18 Jan Martin
News February 2020
What’s this? Martin, one of the oldest guitar firms in the world is charging ahead with innovation and rethinking what an acoustic-electric guitar can do. If you want to play leads all the way up the neck, you now can with their SC-13E, which features a revolutionary new cutaway. Their patent-pending Sure AlignTM neck system, combined with the removal of the heel, provides full access to all 20 frets, enabling you to comfortably play the entire fretboard. According to Martin “The SC-13E is a performing guitarist’s dream. It is equipped with a new, low-profile velocity neck that ergonomically accommodates your hand, giving it the comfort and playability of an electric. No need to bring multiple guitars to a gig. Now you can bring just one and play longer.”
Martin have updated and ‘re-issued’ their Dreadnought Junior, which has been designed for players who want the big Dreadnought sound but from a smaller guitar. Martin, the originator of the dreadnought, have been updating their model range in recent years to appeal to all ages, players and wallets. It has a good spec with decent tonewoods, Fishman® Sonitone electronics and they throw in a gig bag. Bargain at c£600-700
Into the space age! After 100 years of traditional guitar specs, which can can be heard on thousands of recordings, Martin has moved into the 21st century with a host of new features on their Modern Deluxe range: Titanium truss rods – Carbon-fibre bridge plates – Liquidmetal bridge pins – Sitka spruce Vintage Tone System (VTS) top and VTS Adirondack spruce braces. What you end up with is less weight, more volume and fantastic tone. Not cheap, but certainly worth it
C.F. Martin & Company is one of the oldest and most respected acoustic guitar manufacturers in the world, with their Dreadnought being the most copied.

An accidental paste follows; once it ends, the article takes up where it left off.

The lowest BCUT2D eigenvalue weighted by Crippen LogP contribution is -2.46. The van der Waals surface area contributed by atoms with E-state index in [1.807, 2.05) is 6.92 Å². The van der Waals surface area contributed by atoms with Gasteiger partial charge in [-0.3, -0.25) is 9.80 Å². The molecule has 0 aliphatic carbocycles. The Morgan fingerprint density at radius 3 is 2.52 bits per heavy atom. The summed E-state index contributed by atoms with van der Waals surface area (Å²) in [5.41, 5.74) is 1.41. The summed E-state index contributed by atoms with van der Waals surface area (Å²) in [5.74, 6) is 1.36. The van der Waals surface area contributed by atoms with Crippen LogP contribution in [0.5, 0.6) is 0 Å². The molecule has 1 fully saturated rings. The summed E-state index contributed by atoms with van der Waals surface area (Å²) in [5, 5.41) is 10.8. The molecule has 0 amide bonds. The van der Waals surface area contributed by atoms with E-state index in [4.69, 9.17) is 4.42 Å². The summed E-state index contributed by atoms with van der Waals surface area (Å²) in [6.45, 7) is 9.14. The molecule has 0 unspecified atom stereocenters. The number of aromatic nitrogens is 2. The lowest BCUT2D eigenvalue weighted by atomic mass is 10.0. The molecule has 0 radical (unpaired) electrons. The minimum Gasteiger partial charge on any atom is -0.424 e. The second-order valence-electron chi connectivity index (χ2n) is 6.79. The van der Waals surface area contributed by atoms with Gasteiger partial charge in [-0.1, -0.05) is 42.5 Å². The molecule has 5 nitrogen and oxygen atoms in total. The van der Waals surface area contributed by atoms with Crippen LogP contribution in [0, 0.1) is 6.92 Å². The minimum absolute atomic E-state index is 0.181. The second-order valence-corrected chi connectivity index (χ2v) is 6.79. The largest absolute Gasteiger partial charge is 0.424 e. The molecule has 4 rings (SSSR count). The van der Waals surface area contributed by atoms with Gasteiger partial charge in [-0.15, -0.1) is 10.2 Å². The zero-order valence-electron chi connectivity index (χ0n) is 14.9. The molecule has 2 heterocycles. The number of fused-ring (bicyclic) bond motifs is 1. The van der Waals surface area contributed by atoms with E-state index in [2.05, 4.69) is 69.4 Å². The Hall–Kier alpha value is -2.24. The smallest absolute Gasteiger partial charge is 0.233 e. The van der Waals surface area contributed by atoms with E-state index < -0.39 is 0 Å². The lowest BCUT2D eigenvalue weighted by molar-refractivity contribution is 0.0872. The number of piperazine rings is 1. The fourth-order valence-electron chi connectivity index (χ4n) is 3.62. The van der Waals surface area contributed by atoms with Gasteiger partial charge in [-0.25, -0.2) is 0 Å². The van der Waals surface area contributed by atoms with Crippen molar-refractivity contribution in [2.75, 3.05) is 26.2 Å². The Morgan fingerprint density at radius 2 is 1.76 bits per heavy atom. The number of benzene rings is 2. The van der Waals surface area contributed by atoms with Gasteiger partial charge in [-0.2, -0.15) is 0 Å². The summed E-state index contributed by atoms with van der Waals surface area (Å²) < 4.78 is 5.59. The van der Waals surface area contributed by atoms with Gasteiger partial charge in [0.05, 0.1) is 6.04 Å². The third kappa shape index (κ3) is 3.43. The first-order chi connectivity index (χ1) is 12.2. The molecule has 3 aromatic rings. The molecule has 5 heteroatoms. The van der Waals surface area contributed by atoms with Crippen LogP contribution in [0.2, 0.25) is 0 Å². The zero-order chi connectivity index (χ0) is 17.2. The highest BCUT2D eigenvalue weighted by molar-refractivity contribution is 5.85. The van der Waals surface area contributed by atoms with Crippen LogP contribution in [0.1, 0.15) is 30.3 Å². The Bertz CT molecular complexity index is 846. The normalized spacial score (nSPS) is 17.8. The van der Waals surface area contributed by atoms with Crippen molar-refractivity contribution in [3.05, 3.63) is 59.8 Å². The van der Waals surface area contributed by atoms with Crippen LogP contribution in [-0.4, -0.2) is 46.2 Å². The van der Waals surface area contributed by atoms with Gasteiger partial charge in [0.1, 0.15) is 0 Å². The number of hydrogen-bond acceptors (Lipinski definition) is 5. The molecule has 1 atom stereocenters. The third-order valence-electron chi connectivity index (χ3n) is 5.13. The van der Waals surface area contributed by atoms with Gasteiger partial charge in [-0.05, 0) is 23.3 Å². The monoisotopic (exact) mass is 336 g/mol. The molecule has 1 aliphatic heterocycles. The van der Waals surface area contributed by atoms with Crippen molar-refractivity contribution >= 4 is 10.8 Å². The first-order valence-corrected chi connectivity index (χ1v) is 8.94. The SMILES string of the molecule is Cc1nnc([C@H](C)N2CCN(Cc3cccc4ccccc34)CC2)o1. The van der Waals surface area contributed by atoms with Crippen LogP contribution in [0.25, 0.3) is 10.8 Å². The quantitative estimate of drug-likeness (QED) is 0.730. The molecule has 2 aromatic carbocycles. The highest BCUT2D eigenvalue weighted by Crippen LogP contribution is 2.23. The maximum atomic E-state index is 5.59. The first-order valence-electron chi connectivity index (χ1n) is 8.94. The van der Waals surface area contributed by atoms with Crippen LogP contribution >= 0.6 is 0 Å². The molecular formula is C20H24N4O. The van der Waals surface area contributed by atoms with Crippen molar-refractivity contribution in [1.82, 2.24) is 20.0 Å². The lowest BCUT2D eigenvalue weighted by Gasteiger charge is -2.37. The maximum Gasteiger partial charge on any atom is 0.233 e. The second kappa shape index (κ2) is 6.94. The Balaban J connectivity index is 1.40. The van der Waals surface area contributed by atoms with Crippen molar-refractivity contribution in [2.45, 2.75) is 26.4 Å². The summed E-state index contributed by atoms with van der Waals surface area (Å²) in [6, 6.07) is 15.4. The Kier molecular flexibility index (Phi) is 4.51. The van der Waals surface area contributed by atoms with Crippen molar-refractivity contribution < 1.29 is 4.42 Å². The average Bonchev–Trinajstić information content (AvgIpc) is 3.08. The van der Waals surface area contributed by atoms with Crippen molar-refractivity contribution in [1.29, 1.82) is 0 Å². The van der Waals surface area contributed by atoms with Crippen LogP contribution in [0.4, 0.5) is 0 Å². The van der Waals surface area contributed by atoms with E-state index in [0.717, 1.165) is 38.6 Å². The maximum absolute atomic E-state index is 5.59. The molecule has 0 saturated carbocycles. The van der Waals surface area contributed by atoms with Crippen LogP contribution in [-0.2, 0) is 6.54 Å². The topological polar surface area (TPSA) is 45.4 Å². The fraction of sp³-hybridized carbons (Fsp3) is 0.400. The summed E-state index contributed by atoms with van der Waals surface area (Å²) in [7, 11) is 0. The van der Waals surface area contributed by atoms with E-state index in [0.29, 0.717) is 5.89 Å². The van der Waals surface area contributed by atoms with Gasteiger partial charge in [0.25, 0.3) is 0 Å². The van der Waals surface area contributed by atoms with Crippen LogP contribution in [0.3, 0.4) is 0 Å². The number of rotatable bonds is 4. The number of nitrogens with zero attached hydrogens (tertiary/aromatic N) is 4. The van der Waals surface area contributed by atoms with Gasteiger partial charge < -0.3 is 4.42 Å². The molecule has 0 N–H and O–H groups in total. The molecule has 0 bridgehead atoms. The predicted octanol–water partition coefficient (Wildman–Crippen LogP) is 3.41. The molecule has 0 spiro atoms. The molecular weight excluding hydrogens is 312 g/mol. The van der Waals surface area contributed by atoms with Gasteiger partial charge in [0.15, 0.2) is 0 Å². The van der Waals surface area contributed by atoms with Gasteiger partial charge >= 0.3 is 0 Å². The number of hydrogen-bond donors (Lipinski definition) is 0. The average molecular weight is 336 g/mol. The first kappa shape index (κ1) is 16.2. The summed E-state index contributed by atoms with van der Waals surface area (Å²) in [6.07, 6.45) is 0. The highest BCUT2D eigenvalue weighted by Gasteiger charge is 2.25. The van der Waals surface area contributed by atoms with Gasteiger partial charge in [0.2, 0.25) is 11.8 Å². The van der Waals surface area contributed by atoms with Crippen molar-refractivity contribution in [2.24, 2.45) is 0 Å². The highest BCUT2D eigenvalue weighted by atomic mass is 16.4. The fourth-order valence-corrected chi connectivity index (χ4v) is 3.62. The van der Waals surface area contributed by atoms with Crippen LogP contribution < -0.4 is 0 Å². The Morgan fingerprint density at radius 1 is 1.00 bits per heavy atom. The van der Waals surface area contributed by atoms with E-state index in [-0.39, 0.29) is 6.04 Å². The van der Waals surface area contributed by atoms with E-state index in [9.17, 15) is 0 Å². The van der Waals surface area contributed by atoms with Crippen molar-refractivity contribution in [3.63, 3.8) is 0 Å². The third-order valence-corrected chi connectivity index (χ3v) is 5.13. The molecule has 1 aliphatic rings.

Established in 1833 they produce high quality steel string acoustics; Martin’s instruments have been played by everyone from Elvis Presley to Coldplay. Their designs past and present have had a massive influence on virtually every other acoustic guitar maker in existence. In many ways the illustrious history of Martin Guitars is the history of the acoustic guitar as we know it today.
An early innovator in design and shape they can lay claim to two advancements that revolutionised the acoustic guitar market forever; the use of X bracing and the Dreadnought.
First developed in the mid 1850s X-Bracing facilitated the progression from gut strung instruments into steel strung as it provided the strength and stability required to prevent the increased string tension from pulling the guitar apart while still allowing the guitar’s top to resonate freely. Although first used nearly 150 years ago, X-Bracing has never been bettered and is still used around the world today for entry level instruments as well as top of the range handmade custom pieces.
The Dreadnought is the most popular and copied shape of acoustic guitar of all time. First launched in the early 1900s and named after a British battleship, the Dreadnought has become the staple core of acoustic guitars. It could be said that the Dreadnought has been the driving force behind every genre of popular music. Be it rock’n’roll, country, rag-time or bluegrass, the dreadnought’s bass-rich tonal clout and punch has made it a favourite with musicians all over the world. Its influence is such that virtually every luthier, workshop and manufacturer in existence that produces acoustic guitars offers a Dreadnought shape – such is the enduring appeal of Martin’s original design more than 100 years ago.
The company’s headquarters and primary factory are in Pennsylvania and they also manufacture instruments in Mexico. During the year 1900, Martin produced 182 instruments. By the year 2000 that figure had risen to 24,085.
In 1979, Martin opened its “Custom Shop” division. Martin built its 500,000th guitar in 1990, and in 2004 they built their millionth guitar. Martin’s current range encompasses more than 120 instruments for all budgets and musical tastes.
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